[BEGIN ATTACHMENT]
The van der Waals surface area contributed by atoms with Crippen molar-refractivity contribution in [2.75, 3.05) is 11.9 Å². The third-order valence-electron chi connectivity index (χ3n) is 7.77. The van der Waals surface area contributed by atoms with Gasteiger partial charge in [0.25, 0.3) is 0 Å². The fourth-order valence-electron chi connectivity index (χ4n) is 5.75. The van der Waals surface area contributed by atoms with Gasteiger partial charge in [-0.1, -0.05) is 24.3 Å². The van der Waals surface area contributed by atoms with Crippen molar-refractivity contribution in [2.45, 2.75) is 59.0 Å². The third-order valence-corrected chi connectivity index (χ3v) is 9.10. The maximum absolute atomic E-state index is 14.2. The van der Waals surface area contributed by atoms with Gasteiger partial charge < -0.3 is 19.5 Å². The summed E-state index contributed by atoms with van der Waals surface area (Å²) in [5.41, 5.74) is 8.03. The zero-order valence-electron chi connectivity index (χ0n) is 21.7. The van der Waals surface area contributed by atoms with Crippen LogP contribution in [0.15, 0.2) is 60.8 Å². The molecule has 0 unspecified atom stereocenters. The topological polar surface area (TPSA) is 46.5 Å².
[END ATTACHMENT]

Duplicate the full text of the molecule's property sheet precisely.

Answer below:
The van der Waals surface area contributed by atoms with Crippen molar-refractivity contribution in [2.75, 3.05) is 11.9 Å². The third-order valence-electron chi connectivity index (χ3n) is 7.77. The van der Waals surface area contributed by atoms with Gasteiger partial charge in [0.25, 0.3) is 0 Å². The fourth-order valence-electron chi connectivity index (χ4n) is 5.75. The van der Waals surface area contributed by atoms with Gasteiger partial charge in [-0.1, -0.05) is 24.3 Å². The van der Waals surface area contributed by atoms with Crippen molar-refractivity contribution in [2.45, 2.75) is 59.0 Å². The third-order valence-corrected chi connectivity index (χ3v) is 9.10. The maximum absolute atomic E-state index is 14.2. The van der Waals surface area contributed by atoms with Gasteiger partial charge < -0.3 is 19.5 Å². The summed E-state index contributed by atoms with van der Waals surface area (Å²) in [5.41, 5.74) is 8.03. The zero-order valence-electron chi connectivity index (χ0n) is 21.7. The van der Waals surface area contributed by atoms with Crippen LogP contribution in [0.15, 0.2) is 60.8 Å². The molecule has 0 unspecified atom stereocenters. The topological polar surface area (TPSA) is 46.5 Å².